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By Changing U.S. Policy Toward Cuba, Barack Obama Got Something Right

in Economic Liberty, Foreign Policy, Liberator Online, News You Can Use, Trade & Tarrifs by Jackson Jones Comments are off

By Changing U.S. Policy Toward Cuba, Barack Obama Got Something Right

This article was featured in our weekly newsletter, the Liberator Online. To receive it in your inbox, sign up here.

After more than 50 years of a failed foreign policy, President Barack Obama formally announced on Wednesday that his administration will re-open the United States Embassy in Havana, Cuba. The historic announcement comes nearly seven months after the administration set in motion the restoration of diplomatic ties with Cuba.

In 1961, the United States, under President Dwight D. Eisenhower, severed diplomatic ties with Cuba. The tiny island country located approximately 90 miles off from Miami had come under the control of a dictator, Fidel Castro, who’d risen to power more than two years prior by toppling Fulgencio Batista, who was friendly to the U.S. The next administration, under President John F. Kennedy, added to tensions by expanding sanctions against Cuba.

CubaForeign policy experts praised the initial move. In December, Daniel Drezner, a professor of international politics at Tufts University’s Fletcher School of Law and Diplomacy, explained that the foreign policy approach toward Cuba had been a failure.

“U.S. policy on Cuba has been, literally, isolationist — as in, it isolates the United States. Unlike other cases, there is zero multilateral support for sanctioning Cuba — quite the opposite, in fact,” Drezner wrote. “Improving ties with Havana ameliorates a long-standing source of friction between the United States and Latin America. That’s called ‘good diplomacy.’”

At a press conference on Wednesday, Obama said that the new approach “is not merely symbolic.”

With this change, we will be able to substantially increase our contacts with the Cuban people. We’ll have more personnel at our embassy. And our diplomats will have the ability to engage more broadly across the island,” he explained. “That will include the Cuban government, civil society, and ordinary Cubans who are reaching for a better life.”

While there are many entirely valid criticisms of the administration policies, particularly domestic policy, Obama got this one right. There are, of course, critics. Sen. Marco Rubio, R-Fla., whose parents left Cuba before Castro toppled Batista, slammed Obama, claiming that his administration handed Cuba a gift.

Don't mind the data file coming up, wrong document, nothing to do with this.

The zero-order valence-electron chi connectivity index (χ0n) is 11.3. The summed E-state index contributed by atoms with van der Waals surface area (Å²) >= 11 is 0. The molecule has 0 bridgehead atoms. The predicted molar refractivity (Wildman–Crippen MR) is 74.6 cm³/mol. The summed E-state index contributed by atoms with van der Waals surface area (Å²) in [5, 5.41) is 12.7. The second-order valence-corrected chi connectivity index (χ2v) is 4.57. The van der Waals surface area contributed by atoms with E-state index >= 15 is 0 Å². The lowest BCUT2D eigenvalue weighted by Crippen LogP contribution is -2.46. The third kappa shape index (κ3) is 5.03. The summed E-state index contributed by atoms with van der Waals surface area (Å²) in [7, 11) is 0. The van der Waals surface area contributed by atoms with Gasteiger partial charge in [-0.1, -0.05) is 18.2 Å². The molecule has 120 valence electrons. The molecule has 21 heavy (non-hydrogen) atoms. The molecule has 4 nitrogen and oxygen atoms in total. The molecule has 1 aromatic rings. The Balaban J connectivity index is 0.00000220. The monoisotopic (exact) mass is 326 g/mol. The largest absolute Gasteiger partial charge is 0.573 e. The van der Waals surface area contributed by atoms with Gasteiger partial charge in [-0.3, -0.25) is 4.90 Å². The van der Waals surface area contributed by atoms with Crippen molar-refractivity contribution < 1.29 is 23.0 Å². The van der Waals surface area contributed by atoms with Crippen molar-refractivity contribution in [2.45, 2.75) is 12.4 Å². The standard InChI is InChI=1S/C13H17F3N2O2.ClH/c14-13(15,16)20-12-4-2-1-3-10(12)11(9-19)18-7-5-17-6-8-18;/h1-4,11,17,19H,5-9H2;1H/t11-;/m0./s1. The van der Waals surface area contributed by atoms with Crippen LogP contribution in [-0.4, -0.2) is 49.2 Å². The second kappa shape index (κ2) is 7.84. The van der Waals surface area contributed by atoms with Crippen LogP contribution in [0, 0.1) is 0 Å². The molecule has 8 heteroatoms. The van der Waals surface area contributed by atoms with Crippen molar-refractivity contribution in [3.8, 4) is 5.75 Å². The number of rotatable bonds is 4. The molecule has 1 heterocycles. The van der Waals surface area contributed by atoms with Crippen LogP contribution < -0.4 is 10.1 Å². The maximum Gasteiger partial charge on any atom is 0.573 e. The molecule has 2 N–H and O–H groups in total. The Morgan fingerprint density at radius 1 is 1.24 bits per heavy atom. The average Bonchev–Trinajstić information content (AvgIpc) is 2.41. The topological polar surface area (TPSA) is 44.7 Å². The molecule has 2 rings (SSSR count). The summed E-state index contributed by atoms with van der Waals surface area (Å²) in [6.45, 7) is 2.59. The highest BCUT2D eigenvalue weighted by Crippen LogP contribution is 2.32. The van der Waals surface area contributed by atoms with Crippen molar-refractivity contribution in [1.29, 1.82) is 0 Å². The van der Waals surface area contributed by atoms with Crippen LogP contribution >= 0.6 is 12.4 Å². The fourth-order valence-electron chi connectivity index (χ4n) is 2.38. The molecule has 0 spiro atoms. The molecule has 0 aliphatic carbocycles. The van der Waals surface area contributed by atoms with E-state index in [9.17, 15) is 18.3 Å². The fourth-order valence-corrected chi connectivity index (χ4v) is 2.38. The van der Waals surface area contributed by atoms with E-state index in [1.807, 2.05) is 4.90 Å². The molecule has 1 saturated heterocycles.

“Throughout this entire negotiation, as the Castro regime has stepped up its repression of the Cuban people, the Obama Administration has continued to look the other way and offer concession after concession,” said Rubio in a press release. “The administration’s reported plan to restore diplomatic relations is one such prized concession to the Castro regime. It remains unclear what, if anything, has been achieved since the President’s December 17th announcement in terms of securing the return of U.S. fugitives being harbored in Cuba, settling outstanding legal claims to U.S. citizens for properties confiscated by the regime, and in obtaining the unequivocal right of our diplomats to travel freely throughout Cuba and meet with any dissidents, and most importantly, securing greater political freedoms for the Cuban people.”

“I intend to oppose the confirmation of an Ambassador to Cuba until these issues are addressed. It is time for our unilateral concessions to this odious regime to end,” he added.

Similarly, Sen. Ted Cruz, R-Texas, in a press release of his own, said Obama is “rewarding one of the most violently anti-American regimes on the planet with an embassy and an official representative of our government.” Cruz, like Rubio, plans to stall the confirmation of any nominee to serve at ambassador to Cuba.

Sen. Jeff Flake, R-Ariz., however, was supportive of the policy shift. “It’s long past time for U.S. policy toward Cuba to be associated with something other than five decades of failure,” he said. “It is difficult to overstate the importance of resuming diplomatic relations ‎with Cuba, in furthering our own national interests, benefiting our relations in the region, and encouraging a positive future for the Cuban people.”

The best way to promote the values of political and economic liberty is through open relations and free trade. Those who fail to realize this basic truth are, in reality, isolationists. As Cubans get see more economic liberty, they will desire more political liberty. It may take time, but that’s better than continuing an insane foreign policy approach that allows the Castros to make Cuba out to be victims.